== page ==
The Experimental Media Performing Arts Center was lit brightly against the dreary, rainy sky on Friday evening as I walked down to what was sure to be a great performance. I was excited, not only because it was one of my first experiences with a production at EMPAC, but because it was Tim Hecker. Some of you may ask, “Tim Hecker? Who is that?” Well, I asked myself the same question when I stumbled upon a poster for the event. So, like any reporter, I ventured home to do some research.
It wasn’t difficult to find any information on Hecker; websites and reviews flooded my Google search, and his better known work is readily available on iTunes and YouTube. He is described as an “explorer of the intersection of noise, dissonance, and melody” via his website biography, which immediately caught my interest, and the interest of many others according to the bustling lobby that evening. Several members of the community, the campus, and our staff attended the experience, even if to simply discover what this man was all about.
Upon entering, attendees were greeted with a bowl of vibrant orange ear plugs which, I must say, may have been necessary for the faint of heart. The lights shut down in the concert hall and a single blue light illuminated the station where Hecker stood. Guitar amplifiers, an electronic keyboard, and computer-controlled sound boards occupied the modest space on the stage, and then the show began. I watched as a casually dressed Hecker rolled up his sleeves and extended his hands toward the controls. A faint, ambient noise propelled from the speakers, from bells to piano to white noise. The sound built through a crescendo, the vibrations of the bass shaking each panel in the acoustically-sound dome. Swishing, record-skipping, and keyboard interludes made for a relaxing, yet intriguing show.
The mix of post-rock, ambient white noise, and computer-generated techno was all generated on site by Hecker using a mixer, all the while being helped by an engineer working with levels in the center of the room. It was beautiful! As a music geek throughout high school, I didn’t expect to be as impressed as I was to experience such an intense and yet peaceful show. The mixing continued for about an hour, and I felt sadness as the performance came to a close. Hecker walked off stage, the applause ended, and I sat wishing that I could hear more. Around me, students commented about the show’s “de-stressing,” “concentration of emotion,” “musical tension,” and “peace,” and I felt relief from the rainy, Career Fair filled chaos of the day.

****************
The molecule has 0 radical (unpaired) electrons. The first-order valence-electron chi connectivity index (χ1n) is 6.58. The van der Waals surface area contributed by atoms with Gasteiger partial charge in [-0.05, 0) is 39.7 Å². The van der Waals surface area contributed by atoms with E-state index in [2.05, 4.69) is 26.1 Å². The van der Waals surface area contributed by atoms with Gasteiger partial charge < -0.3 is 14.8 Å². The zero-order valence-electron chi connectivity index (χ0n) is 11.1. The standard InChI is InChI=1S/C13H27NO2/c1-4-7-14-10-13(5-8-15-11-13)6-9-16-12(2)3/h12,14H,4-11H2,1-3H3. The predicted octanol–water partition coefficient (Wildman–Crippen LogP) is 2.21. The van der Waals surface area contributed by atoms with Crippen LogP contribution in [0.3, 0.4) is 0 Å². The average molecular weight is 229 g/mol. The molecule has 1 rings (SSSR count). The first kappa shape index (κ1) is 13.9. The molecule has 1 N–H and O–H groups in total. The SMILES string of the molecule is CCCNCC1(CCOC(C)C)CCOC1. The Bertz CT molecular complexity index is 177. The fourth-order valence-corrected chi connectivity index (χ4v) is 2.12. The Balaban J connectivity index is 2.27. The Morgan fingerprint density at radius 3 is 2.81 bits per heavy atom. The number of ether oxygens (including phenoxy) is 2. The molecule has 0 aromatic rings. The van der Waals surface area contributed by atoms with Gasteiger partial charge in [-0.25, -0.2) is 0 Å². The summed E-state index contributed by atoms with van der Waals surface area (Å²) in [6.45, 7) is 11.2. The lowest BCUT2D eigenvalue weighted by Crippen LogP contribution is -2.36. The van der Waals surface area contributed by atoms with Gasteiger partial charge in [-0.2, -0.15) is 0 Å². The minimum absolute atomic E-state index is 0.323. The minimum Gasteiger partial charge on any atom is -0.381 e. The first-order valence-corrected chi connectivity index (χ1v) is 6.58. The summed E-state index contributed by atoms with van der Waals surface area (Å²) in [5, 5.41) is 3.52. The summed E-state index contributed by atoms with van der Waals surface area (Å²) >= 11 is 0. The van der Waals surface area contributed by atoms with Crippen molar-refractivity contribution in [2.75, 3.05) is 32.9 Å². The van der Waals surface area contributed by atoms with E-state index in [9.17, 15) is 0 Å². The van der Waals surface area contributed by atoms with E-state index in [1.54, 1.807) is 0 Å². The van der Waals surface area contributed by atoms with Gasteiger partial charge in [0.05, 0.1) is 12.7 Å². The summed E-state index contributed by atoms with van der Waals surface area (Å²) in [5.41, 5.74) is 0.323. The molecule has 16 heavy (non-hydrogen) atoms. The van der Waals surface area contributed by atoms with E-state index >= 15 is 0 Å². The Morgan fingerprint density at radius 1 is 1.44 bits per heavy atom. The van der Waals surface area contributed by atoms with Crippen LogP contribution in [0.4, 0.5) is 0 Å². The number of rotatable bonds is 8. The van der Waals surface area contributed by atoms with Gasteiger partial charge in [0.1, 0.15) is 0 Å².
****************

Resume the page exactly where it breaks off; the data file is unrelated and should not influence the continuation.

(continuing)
After the show, the Music Curator for EMPAC, S. Argeo Ascani, held a quick discussion with myself and the students from the Arts and Design Housing here at RPI. He discussed the placement of the speakers, the seating, and the panels across the ceiling to control the sound. However, this is also where I discovered that everything I had just experienced was created on-site that very same afternoon. Huh? This concert was not prepared, but Hecker and his engineer, Paul, created the beauty of their music real-time for this site-specific performance. We were never going to hear that exact sound ever again. Each performance, Hecker performs variations on each piece he’s ever played in a trial-and-error, play-it-by-ear manner that is sure to give each listener a unique experience.
This was no pre-packaged show; this was an evolution of a work of art that was a sight not to be missed. Those of you who missed it, check out Hecker’s work on iTunes, including his most recent albums entitled Dropped Pianos and Ravedeath 1972. Make your way to the programs coming up at EMPAC for October, beginning with Nora Chipaumire’s dance-theater performance, Miriam, this Friday, October 5 and Saturday, October 6 at 8. Tickets are only $6 with your student ID! These are not chances to be missed.